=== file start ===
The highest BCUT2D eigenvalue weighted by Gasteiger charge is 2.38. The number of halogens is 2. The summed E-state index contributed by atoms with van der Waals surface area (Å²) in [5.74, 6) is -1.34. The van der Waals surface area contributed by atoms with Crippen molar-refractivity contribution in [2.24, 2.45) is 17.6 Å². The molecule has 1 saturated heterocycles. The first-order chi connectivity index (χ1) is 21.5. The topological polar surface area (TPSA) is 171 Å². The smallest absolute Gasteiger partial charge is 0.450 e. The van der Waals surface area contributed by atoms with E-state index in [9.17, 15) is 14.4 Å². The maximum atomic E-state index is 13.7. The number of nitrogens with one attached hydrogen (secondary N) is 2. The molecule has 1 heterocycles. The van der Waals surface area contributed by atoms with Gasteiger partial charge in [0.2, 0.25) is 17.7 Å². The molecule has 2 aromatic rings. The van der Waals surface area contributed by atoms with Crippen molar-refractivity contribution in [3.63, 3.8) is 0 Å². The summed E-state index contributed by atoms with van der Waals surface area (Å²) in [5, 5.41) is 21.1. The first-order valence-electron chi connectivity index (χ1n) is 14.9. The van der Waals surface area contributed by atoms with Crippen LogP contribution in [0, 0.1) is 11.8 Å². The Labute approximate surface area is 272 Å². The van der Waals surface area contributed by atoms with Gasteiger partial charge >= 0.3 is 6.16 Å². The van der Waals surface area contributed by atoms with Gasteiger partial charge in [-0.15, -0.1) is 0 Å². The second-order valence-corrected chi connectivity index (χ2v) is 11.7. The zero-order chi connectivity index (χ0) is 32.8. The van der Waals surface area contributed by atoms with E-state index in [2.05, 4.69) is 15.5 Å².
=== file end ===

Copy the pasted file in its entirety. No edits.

The highest BCUT2D eigenvalue weighted by Gasteiger charge is 2.38. The number of halogens is 2. The summed E-state index contributed by atoms with van der Waals surface area (Å²) in [5.74, 6) is -1.34. The van der Waals surface area contributed by atoms with Crippen molar-refractivity contribution in [2.24, 2.45) is 17.6 Å². The molecule has 1 saturated heterocycles. The first-order chi connectivity index (χ1) is 21.5. The topological polar surface area (TPSA) is 171 Å². The smallest absolute Gasteiger partial charge is 0.450 e. The van der Waals surface area contributed by atoms with E-state index in [9.17, 15) is 14.4 Å². The maximum atomic E-state index is 13.7. The number of nitrogens with one attached hydrogen (secondary N) is 2. The molecule has 1 heterocycles. The van der Waals surface area contributed by atoms with Gasteiger partial charge in [0.2, 0.25) is 17.7 Å². The molecule has 2 aromatic rings. The van der Waals surface area contributed by atoms with Crippen molar-refractivity contribution in [3.63, 3.8) is 0 Å². The summed E-state index contributed by atoms with van der Waals surface area (Å²) in [5, 5.41) is 21.1. The first-order valence-electron chi connectivity index (χ1n) is 14.9. The van der Waals surface area contributed by atoms with Crippen LogP contribution in [0, 0.1) is 11.8 Å². The Labute approximate surface area is 272 Å². The van der Waals surface area contributed by atoms with Gasteiger partial charge >= 0.3 is 6.16 Å². The van der Waals surface area contributed by atoms with Gasteiger partial charge in [-0.15, -0.1) is 0 Å². The second-order valence-corrected chi connectivity index (χ2v) is 11.7. The zero-order chi connectivity index (χ0) is 32.8. The van der Waals surface area contributed by atoms with E-state index in [2.05, 4.69) is 15.5 Å².